The EU will hold an extraordinary Energy Council on September 30

Facilities of the Nord Stream 1 gas pipeline. / Reuters

The Czech presidency assures that European countries "are committed" to adopt measures that limit the price of gas

The Twenty-seven will meet again on September 30 to continue discussing ways to limit the price of gas. This was announced on Tuesday by the Minister of Industry of the Czech Republic, Jozef Síkela, who has assured that the Member States "are committed" to achieving a common solution on the exorbitant costs of energy.

The EU has been working since the summer to design mechanisms to reduce the pressure on the European economy. The European Commission is expected to present emergency measures this Wednesday to help alleviate the situation. These mechanisms, as European sources have pointed out, could be adopted immediately and in a matter of days and, among them, could include saving electricity consumption by member states at peak hours, limiting the benefit of inframarginal technologies (renewables and nuclear) and a "solidarity tax" for energy companies to protect the most vulnerable consumers.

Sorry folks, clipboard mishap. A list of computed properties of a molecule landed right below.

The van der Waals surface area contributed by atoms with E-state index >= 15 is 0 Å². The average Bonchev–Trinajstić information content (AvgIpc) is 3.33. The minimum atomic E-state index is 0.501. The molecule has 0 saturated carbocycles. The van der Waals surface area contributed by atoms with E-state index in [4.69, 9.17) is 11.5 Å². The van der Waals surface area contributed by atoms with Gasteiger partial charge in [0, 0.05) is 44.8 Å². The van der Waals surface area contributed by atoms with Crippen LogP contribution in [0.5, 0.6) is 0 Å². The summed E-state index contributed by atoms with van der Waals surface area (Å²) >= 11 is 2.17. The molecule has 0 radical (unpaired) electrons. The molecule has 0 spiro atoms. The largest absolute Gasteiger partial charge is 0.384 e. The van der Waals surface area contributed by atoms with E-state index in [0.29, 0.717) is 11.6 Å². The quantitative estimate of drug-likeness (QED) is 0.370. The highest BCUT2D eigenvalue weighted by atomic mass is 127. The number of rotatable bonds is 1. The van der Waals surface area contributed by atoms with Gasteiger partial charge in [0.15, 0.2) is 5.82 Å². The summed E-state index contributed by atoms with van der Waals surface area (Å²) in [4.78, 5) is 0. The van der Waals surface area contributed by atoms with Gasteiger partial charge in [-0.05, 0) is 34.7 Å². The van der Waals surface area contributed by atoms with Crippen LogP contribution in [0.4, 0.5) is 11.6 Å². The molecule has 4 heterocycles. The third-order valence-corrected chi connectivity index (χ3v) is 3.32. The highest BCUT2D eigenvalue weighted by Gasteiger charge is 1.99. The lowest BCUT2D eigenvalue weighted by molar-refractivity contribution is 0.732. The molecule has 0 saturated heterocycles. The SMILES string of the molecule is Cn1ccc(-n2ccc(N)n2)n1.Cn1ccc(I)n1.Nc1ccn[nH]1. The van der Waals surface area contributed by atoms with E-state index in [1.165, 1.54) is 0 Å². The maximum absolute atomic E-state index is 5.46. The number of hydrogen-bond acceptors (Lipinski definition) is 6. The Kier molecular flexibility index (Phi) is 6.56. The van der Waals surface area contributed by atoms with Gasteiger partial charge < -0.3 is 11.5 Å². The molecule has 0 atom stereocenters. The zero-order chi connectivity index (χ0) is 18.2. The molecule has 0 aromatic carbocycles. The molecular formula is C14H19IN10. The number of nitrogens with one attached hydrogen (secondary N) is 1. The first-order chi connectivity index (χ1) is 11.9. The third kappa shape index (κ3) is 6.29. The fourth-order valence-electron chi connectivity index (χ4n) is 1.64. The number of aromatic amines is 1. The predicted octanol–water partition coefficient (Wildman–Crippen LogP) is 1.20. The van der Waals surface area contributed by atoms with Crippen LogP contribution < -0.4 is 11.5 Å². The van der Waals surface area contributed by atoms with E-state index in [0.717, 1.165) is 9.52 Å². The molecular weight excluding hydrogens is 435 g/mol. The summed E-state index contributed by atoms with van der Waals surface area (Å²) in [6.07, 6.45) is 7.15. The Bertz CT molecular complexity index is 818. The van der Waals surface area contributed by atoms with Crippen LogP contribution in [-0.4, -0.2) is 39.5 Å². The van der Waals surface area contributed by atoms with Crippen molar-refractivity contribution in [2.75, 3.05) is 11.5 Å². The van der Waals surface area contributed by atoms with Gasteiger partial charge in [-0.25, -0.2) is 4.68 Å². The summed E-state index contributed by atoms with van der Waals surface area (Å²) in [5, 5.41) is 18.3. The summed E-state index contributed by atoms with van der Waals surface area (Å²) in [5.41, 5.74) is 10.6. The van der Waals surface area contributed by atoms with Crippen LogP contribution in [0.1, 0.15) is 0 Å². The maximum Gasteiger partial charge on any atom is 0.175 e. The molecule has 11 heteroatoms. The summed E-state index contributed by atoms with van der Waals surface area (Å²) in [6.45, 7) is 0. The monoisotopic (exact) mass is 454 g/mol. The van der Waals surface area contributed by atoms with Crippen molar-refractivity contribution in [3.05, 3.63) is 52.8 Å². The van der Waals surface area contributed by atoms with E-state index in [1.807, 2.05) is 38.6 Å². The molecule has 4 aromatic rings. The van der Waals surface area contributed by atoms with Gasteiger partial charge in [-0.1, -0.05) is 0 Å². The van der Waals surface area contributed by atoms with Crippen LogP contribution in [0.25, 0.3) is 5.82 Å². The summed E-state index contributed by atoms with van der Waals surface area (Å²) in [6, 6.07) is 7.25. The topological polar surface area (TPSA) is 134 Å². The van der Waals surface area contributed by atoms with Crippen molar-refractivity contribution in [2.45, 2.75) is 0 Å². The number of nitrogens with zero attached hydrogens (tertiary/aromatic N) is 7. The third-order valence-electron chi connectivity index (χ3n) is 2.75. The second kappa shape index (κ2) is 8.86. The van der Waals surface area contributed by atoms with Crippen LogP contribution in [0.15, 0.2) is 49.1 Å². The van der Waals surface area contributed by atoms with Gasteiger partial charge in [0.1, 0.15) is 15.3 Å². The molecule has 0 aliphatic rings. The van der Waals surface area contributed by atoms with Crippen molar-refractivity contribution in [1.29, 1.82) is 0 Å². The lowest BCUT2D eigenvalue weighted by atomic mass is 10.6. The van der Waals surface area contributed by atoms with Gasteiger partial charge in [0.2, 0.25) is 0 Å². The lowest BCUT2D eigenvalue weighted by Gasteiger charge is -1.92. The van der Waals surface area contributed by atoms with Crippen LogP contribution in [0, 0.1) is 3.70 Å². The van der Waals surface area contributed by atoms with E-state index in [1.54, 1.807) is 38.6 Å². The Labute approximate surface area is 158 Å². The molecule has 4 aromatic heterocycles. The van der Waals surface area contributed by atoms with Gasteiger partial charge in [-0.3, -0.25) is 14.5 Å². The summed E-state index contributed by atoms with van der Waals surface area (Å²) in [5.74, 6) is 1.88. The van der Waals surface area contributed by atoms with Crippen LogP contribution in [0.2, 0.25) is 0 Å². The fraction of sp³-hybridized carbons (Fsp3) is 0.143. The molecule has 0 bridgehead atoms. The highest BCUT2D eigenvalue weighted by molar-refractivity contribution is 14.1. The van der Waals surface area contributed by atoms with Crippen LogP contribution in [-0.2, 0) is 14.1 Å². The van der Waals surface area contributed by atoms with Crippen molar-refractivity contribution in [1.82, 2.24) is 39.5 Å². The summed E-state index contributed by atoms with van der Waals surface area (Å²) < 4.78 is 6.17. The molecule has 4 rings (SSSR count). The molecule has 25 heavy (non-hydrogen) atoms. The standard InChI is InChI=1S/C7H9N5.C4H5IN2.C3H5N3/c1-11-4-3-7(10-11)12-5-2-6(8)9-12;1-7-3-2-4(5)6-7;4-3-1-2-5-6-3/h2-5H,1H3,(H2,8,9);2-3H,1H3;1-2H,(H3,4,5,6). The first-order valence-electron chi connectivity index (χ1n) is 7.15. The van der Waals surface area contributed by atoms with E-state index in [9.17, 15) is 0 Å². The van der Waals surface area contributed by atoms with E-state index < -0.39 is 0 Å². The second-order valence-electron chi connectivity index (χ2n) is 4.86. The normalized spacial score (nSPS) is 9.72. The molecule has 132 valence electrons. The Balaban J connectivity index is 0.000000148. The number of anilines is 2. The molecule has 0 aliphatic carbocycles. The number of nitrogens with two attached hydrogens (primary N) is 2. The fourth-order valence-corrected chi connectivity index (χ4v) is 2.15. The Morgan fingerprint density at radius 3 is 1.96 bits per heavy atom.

The Ministers of Energy of the Twenty-seven already met last Friday to define the package of mechanisms that Brussels is now outlining. During that debate, the European countries were quite in agreement on almost all points, except for imposing a price cap on Russian gas or on all gas imported into the EU. The initiative to limit the cost of gas imported from Moscow has the reluctance of Hungary and countries like Germany, who fear that it endangers the energy security of the continent. Norway, now the main supplier of gas to Europe, has shown its refusal to cap the price of all the gas that reaches the territory.

The lack of total support for this last measure raises fears that it will be left out of the emergency mechanisms in Brussels and could end up being discussed in the extraordinary Council on the 30th. "We must continue working to limit the price of gas and guarantee the security of the energy supply”, assured the president of the European Commission, Ursula von der Leyen, last week.

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